BY Wong Tsz Fung 03007898 Marketing Option
Table of Contents
Acknowledgement Abstract iii iv 1 2 3 3 4 5 6 7 8
1. Introduction 2. Research Objectives 3. Literature Review
3.1 Definition of Queue 3.2 Queuing as Sacrifice 3.3 Looking for Extrinsic Cues 3.4 Social Proof: the Positive Signal of Queue 3.5 The Interplay between Perceived Product Quality and Perceived Sacrifice
4. Statement of Hypotheses
8. Implications 9. Recommendations 10. Limitations 11. Conclusion 12. References 13. Appendix 13.1 Questionnaire 13. 2 SPSS OUTPUT
20 21 23 24
First, I would like to appreciate my supervisor, Dr. Alex S.L. Tsang of this Honors Project. Although he was very busy at that time, he was patient to give a lot of valuable guidance and advice to me. Without his kind support, this study could not be accomplished favorably.
Besides, I appreciate for the valuable time of supportive subjects, and for assistance and support of my friends.
Most people do not like to queue up because it causes people feel time wasting and anxiety. Abundant mathematical and psychological studies had been conducted to solve this problem. However, in some situation people can choose whether to wait, for example to decide which travel agents to inquire. But, why some consumers are willing to join a queue when they have alternative chooses. I proposed social proof effect can increase the perceived product quality and then indirectly affects purchase intention of consumers. However, queue signals sacrifice to the consumers’ perception at the same time. So in this study, a comprehensive view of queue was considered. I used the purchase decision made on two tuck shops with different queue lengths as an example to examine the relationship between perceived product quality, perceived sacrifice, and purchase intention. The results showed that queue length should be decomposed into perceived product quality and perceived sacrifice in order to understand its relationship with purchase intention. Recommendations were given to retailers to benefit retailers in the long term; also, this study gave some implications and paved the way for the future research.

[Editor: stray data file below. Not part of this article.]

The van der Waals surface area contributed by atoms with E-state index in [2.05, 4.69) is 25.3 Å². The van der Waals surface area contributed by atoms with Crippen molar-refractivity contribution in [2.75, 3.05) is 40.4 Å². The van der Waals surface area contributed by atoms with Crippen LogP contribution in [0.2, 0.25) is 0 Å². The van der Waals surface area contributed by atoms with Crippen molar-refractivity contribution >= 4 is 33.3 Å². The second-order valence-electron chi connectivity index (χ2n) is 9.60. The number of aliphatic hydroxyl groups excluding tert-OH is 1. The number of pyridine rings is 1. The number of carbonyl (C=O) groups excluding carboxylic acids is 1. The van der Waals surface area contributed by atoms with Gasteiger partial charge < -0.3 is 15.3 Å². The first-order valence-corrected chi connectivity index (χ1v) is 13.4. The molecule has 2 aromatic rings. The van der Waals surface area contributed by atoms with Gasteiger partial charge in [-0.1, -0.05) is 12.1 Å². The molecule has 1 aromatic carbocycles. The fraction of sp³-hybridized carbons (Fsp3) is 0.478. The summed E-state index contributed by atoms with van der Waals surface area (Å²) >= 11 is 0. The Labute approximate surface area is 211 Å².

Queuing is a common phenomenon in the world, when everything is added up, an average person may spends as much as 30 minutes a day waiting in line, which translates to 20 months of waiting in an 80-year lifetime (Wielenga 1997). Hong Kong is a high density city; we can see many places are full of queues. People queue up to get in the train, bus and taxi; wait for using toilet; deposit money in bank; purchase film ticket and pay money in supermarket etc.
Queuing is divided into two situations. The first situation is that people have little choice but queue, such as withdrawing money from ATM; or waiting to check in for a flight, and even waiting for an organ donation (Zhou and Soman, 2003). In the second situation, people can choose whether to wait or switch another service provider. This happen in cases such as waiting to play roller coaster in a theme park or queuing up to buy a concert ticket of a pop star.
Most of the people do not like to queue up because they feel that queuing is boring, time wasting and caused physical and psychological discomfort. Not surprisingly, abundant studies had evaluated how queuing negatively affect customers’ perception and service evaluation (Larson 1987; Chebat and Filiatrault
1993; Hui and Tse 1996). However, why do people still decide to wait in the second situation even they are not necessary to wait? I suggest queue length can be used as an extrinsic cue to help consumers to estimate product quality and make purchase decision, especially when they have imperfect information about product quality. As the other people state their preference behaviorally by...